Angular Dashboard From Scratch

Skogul Technical Article • July 7, 2020

Over the next few articles we’re going to cover something required for almost every user-facing application: a User Interface (UI). We’re going to build a general-purpose dashboard application to address some of the most common UI requirements:

  • Responsive Design – It must resize appropriately to be usable on a phone, tablet, or desktop

  • Load Quickly – Initial load times need to be fast even on a mobile connection

  • User Authentication & Authorization – Different users should have different levels of access

  • Access Remote Services – It must make requests to remote services for data

  • Appearance Matters – It needs to look nice with customizable themes

And, as the title suggests, we’re going to use Angular to do it. Angular is a very popular technology for creating user interfaces which allows developers to write readable, maintainable, and easy-to-use code. It also comes with a command-line interface (CLI) that makes getting started easy. We will be utilizing the CLI extensively to speed our development and follow best practices. For more on the pros and cons of Angular check out this article.

We won’t be able to address all the requirements listed above in a single article, but using schematics we’ll be able to do a surprising amount. For this first article we’ll create the project, set up a framework for loading modules dynamically, and set up the responsive navigation (everything pictured above). Let’s get started.

All the code for this article is available here with one commit per section of the article.

Getting Started

We’ll need NodeJS to get started. If it isn’t installed already, you can get it from or via Node Version Manager. With NodeJS comes npm, a utility we will use to manage our dependencies. Install the Angular CLI by running following command:

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Now navigate to where you would like to create the project folder. The following commands will create an Angular workspace called ‘ng-dashboard’, create an angular application, and start it running locally:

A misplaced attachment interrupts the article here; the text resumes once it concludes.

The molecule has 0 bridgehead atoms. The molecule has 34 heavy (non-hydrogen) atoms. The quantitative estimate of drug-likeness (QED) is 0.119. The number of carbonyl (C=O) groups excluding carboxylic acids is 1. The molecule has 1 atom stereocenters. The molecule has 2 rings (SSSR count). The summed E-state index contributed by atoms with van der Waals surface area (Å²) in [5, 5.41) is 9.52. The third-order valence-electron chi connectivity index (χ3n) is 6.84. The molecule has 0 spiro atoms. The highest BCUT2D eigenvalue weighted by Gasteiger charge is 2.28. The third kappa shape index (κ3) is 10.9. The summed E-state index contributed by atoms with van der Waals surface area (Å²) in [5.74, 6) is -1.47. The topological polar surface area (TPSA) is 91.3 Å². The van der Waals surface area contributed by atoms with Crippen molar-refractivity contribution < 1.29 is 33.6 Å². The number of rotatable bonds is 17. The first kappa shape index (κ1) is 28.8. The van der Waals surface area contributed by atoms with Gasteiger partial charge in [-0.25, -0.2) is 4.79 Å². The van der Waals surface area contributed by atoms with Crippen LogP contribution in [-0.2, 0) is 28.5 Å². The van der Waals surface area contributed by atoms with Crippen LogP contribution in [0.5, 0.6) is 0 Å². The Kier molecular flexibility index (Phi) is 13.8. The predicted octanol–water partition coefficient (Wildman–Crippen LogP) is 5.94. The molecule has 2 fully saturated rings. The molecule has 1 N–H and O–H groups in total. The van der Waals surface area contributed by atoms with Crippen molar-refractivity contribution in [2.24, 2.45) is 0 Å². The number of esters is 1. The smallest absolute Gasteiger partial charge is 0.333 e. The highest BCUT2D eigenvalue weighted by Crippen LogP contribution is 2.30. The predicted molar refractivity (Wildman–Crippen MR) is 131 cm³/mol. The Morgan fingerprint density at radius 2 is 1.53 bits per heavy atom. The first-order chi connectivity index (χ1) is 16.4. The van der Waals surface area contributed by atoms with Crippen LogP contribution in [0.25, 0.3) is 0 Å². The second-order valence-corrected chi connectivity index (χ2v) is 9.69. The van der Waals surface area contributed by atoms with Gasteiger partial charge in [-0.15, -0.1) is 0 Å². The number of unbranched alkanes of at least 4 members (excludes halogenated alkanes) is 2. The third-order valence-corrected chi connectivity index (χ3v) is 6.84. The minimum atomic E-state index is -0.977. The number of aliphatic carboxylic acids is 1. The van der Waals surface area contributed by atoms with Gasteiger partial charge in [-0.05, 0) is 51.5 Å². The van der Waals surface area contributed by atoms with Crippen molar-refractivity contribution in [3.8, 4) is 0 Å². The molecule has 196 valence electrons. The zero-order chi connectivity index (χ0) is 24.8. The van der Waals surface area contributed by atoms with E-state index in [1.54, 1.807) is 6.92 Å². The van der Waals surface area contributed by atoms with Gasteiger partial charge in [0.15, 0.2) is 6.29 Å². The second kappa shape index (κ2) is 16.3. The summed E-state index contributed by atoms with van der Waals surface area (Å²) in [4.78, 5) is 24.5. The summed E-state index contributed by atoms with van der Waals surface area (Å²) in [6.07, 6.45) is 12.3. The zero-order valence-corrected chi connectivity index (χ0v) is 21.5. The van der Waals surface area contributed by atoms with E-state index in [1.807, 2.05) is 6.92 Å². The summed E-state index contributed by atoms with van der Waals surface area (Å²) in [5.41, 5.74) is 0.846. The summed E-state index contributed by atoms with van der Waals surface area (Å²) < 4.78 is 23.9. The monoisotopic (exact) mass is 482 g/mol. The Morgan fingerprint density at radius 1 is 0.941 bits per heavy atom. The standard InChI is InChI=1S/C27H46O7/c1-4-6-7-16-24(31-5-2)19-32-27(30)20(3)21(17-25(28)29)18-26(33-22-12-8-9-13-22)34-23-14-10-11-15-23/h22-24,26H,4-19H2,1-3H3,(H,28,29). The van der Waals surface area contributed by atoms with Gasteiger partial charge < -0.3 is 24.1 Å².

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  1. Creates an empty Angular workspace titled ‘ng-dashboard’. Feel free to change the name.
  2. Navigates into the workspace
  3. Creates the Angular application within the workspace. Feel free to change name and/or the prefix. The prefix is used to differentiate your components from those of other libraries.
  4. Starts the application locally.

Open a browser to localhost:4200 and you should see a running application similar to this:

Note: Lines 1 & 3 above are typically combined into a single command but it results in a different workspace structure. By breaking it in to two commands we can easily add additional Angular applications or libraries to the workspace in the future.

Congratulations, you’ve just created a working Angular application. Let’s get rid of the placeholder stuff and customize it a bit.

Dashboard Layout

Now we’re going to build some custom components to set up the navigation letting the CLI do most of the work again. From the same workspace directory, execute the following commands:

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  1. Installs Angular Material, a set of components for Angular that follow Google’s Material Design. You will be asked a few questions. Details on the options are available on Angular’s website. See the image below for the options I chose.
  2. Creates a module for our layouts.
  3. Creates a component for our default layout. We may want to add other layouts in the future.